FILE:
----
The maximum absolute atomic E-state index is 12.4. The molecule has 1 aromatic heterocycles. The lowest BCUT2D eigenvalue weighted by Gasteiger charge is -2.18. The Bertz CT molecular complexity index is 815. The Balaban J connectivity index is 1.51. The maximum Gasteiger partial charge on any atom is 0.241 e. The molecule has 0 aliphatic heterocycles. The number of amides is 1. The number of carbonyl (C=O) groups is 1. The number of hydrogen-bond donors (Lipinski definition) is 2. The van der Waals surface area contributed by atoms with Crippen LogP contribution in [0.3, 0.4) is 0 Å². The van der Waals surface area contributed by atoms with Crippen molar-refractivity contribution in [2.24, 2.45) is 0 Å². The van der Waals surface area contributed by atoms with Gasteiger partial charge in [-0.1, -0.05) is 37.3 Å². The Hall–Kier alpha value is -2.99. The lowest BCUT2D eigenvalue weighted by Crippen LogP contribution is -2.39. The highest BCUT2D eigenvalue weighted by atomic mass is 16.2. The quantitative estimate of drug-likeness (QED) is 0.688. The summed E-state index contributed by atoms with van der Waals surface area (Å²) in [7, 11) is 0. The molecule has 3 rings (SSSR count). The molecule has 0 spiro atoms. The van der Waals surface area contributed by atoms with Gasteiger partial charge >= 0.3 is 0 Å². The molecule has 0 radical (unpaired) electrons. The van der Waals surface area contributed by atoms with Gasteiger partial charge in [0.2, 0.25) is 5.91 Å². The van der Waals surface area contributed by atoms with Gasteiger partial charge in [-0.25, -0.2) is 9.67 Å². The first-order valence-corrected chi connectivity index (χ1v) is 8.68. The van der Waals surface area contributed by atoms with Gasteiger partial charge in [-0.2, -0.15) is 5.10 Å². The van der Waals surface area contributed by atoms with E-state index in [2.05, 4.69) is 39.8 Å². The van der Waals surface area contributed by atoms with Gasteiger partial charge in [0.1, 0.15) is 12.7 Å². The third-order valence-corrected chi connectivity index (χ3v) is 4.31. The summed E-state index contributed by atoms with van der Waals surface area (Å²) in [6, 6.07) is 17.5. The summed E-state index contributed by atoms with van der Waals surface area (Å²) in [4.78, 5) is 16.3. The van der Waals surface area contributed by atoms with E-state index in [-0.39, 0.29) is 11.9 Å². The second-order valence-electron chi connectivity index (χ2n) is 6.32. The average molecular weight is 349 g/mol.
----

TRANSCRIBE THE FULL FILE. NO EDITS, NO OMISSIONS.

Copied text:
The maximum absolute atomic E-state index is 12.4. The molecule has 1 aromatic heterocycles. The lowest BCUT2D eigenvalue weighted by Gasteiger charge is -2.18. The Bertz CT molecular complexity index is 815. The Balaban J connectivity index is 1.51. The maximum Gasteiger partial charge on any atom is 0.241 e. The molecule has 0 aliphatic heterocycles. The number of amides is 1. The number of carbonyl (C=O) groups is 1. The number of hydrogen-bond donors (Lipinski definition) is 2. The van der Waals surface area contributed by atoms with Crippen LogP contribution in [0.3, 0.4) is 0 Å². The van der Waals surface area contributed by atoms with Crippen molar-refractivity contribution in [2.24, 2.45) is 0 Å². The van der Waals surface area contributed by atoms with Gasteiger partial charge in [-0.1, -0.05) is 37.3 Å². The Hall–Kier alpha value is -2.99. The lowest BCUT2D eigenvalue weighted by Crippen LogP contribution is -2.39. The highest BCUT2D eigenvalue weighted by atomic mass is 16.2. The quantitative estimate of drug-likeness (QED) is 0.688. The summed E-state index contributed by atoms with van der Waals surface area (Å²) in [7, 11) is 0. The molecule has 3 rings (SSSR count). The molecule has 0 spiro atoms. The van der Waals surface area contributed by atoms with Gasteiger partial charge >= 0.3 is 0 Å². The molecule has 0 radical (unpaired) electrons. The van der Waals surface area contributed by atoms with Gasteiger partial charge in [0.2, 0.25) is 5.91 Å². The van der Waals surface area contributed by atoms with Gasteiger partial charge in [-0.25, -0.2) is 9.67 Å². The first-order valence-corrected chi connectivity index (χ1v) is 8.68. The van der Waals surface area contributed by atoms with Gasteiger partial charge in [-0.2, -0.15) is 5.10 Å². The van der Waals surface area contributed by atoms with E-state index in [2.05, 4.69) is 39.8 Å². The van der Waals surface area contributed by atoms with Gasteiger partial charge in [0.1, 0.15) is 12.7 Å². The third-order valence-corrected chi connectivity index (χ3v) is 4.31. The summed E-state index contributed by atoms with van der Waals surface area (Å²) in [6, 6.07) is 17.5. The summed E-state index contributed by atoms with van der Waals surface area (Å²) in [4.78, 5) is 16.3. The van der Waals surface area contributed by atoms with E-state index in [-0.39, 0.29) is 11.9 Å². The second-order valence-electron chi connectivity index (χ2n) is 6.32. The average molecular weight is 349 g/mol.